Erdogan's troubled tenure
Over the course of his more than 20-year tenure, Turkey has drifted from being a country that was rapidly progressing toward becoming a full EU member into one in economic decline and with strained relations with the West. Following the collapse of the peace talks between Erdogan's government and armed Kurdish militants in 2015, Turkey has drifted steadily toward authoritarianism. The talks offered a chance to end nearly 40 years of bloody conflict with Kurdish groups that claimed tens of thousands of lives.
That drift sped up following the 2016 coup that saw more than 250 people killed in an attempt to oust Erdogan.
The failed coup, which Ankara blamed on Erdogan's former ally, US-based Sunni cleric Fethullah Gulen, paved the way for the executive presidency system, which the country narrowly approved in 2017. The massive crackdown against the Gulenists was later extended to government critics, and hundreds of Kurdish activists, civic group members and journalists remain behind bars.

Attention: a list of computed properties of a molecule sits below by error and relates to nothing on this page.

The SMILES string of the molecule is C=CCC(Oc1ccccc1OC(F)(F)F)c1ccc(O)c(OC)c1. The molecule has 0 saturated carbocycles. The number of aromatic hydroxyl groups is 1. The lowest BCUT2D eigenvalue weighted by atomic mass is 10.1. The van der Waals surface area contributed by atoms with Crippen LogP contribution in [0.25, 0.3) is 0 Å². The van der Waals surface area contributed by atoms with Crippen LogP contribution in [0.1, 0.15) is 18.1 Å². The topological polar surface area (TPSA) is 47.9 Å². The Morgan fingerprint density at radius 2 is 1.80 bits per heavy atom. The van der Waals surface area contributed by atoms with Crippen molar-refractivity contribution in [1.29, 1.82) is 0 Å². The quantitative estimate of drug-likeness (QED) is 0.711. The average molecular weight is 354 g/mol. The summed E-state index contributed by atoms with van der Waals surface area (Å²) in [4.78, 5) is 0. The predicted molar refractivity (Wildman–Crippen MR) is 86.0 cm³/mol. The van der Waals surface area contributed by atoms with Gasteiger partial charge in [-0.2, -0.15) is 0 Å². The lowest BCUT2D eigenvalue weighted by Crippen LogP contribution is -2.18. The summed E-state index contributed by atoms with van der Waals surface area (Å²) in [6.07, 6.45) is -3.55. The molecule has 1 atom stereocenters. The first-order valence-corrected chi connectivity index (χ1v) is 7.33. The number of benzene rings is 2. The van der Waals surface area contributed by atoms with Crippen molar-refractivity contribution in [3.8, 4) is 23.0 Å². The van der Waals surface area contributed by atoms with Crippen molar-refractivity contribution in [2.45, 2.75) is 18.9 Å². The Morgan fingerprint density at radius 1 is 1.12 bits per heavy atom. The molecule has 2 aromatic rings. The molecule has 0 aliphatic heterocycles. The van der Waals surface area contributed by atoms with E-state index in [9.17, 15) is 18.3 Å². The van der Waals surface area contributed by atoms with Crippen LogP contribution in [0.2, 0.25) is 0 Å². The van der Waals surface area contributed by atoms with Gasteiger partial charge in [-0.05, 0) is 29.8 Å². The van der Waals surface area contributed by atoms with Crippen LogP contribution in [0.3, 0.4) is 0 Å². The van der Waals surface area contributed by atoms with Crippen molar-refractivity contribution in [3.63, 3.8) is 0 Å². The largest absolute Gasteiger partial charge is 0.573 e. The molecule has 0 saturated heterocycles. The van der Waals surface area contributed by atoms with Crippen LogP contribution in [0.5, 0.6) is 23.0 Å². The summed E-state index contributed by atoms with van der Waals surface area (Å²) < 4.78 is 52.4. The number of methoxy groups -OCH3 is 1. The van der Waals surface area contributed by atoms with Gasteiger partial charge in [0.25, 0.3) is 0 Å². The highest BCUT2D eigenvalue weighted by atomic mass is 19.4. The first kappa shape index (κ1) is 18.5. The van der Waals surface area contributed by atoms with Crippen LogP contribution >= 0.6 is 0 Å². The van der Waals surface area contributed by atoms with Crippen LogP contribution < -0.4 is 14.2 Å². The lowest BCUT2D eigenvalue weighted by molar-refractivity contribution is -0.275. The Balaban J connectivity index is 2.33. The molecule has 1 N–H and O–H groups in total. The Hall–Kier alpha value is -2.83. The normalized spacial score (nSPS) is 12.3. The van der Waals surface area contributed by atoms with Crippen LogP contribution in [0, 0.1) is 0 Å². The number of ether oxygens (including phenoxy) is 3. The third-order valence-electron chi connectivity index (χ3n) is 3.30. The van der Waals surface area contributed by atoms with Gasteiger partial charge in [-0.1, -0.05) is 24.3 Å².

Turkey’s ties with its Western allies, including NATO members, took a nosedive after the coup, worsening the country’s international isolation. Erdogan’s pro-Muslim Brotherhood stance also derailed Turkey's ties with regional countries. Yet a fence-mending push driven by a worsening economy in late 2021 saw Turkey restore its ties with Israel, Saudi Arabia, the United Arab Emirates and Egypt. Ankara is also engaged in high-level talks with the Syrian government after more than a decade of hostilities.